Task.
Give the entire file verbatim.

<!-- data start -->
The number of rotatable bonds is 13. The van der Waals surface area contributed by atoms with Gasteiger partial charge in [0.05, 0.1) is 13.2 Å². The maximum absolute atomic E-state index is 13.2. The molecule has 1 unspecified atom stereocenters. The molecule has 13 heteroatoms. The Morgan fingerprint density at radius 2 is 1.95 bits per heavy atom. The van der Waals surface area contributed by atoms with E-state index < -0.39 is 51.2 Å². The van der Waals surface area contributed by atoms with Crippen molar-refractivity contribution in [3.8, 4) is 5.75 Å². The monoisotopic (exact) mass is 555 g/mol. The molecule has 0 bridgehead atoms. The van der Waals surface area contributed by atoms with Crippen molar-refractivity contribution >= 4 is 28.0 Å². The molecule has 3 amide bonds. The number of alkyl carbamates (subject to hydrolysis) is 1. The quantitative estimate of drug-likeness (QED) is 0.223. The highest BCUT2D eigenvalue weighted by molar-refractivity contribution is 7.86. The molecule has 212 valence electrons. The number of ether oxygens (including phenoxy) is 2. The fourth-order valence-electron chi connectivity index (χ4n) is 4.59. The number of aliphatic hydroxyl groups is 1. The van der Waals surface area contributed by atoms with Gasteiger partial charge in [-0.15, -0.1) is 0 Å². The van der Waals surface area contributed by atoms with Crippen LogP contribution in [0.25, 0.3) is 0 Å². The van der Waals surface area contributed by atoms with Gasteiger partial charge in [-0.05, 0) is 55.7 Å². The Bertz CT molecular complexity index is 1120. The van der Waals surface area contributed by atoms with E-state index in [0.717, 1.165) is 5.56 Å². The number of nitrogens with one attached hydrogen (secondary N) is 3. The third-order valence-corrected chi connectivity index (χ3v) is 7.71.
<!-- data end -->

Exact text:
The number of rotatable bonds is 13. The van der Waals surface area contributed by atoms with Gasteiger partial charge in [0.05, 0.1) is 13.2 Å². The maximum absolute atomic E-state index is 13.2. The molecule has 1 unspecified atom stereocenters. The molecule has 13 heteroatoms. The Morgan fingerprint density at radius 2 is 1.95 bits per heavy atom. The van der Waals surface area contributed by atoms with E-state index < -0.39 is 51.2 Å². The van der Waals surface area contributed by atoms with Crippen molar-refractivity contribution in [3.8, 4) is 5.75 Å². The monoisotopic (exact) mass is 555 g/mol. The molecule has 0 bridgehead atoms. The van der Waals surface area contributed by atoms with Crippen molar-refractivity contribution >= 4 is 28.0 Å². The molecule has 3 amide bonds. The number of alkyl carbamates (subject to hydrolysis) is 1. The quantitative estimate of drug-likeness (QED) is 0.223. The highest BCUT2D eigenvalue weighted by molar-refractivity contribution is 7.86. The molecule has 212 valence electrons. The number of ether oxygens (including phenoxy) is 2. The fourth-order valence-electron chi connectivity index (χ4n) is 4.59. The number of aliphatic hydroxyl groups is 1. The van der Waals surface area contributed by atoms with Gasteiger partial charge in [-0.15, -0.1) is 0 Å². The van der Waals surface area contributed by atoms with Crippen LogP contribution in [0.25, 0.3) is 0 Å². The van der Waals surface area contributed by atoms with Gasteiger partial charge in [-0.05, 0) is 55.7 Å². The Bertz CT molecular complexity index is 1120. The van der Waals surface area contributed by atoms with E-state index in [0.717, 1.165) is 5.56 Å². The number of nitrogens with one attached hydrogen (secondary N) is 3. The third-order valence-corrected chi connectivity index (χ3v) is 7.71.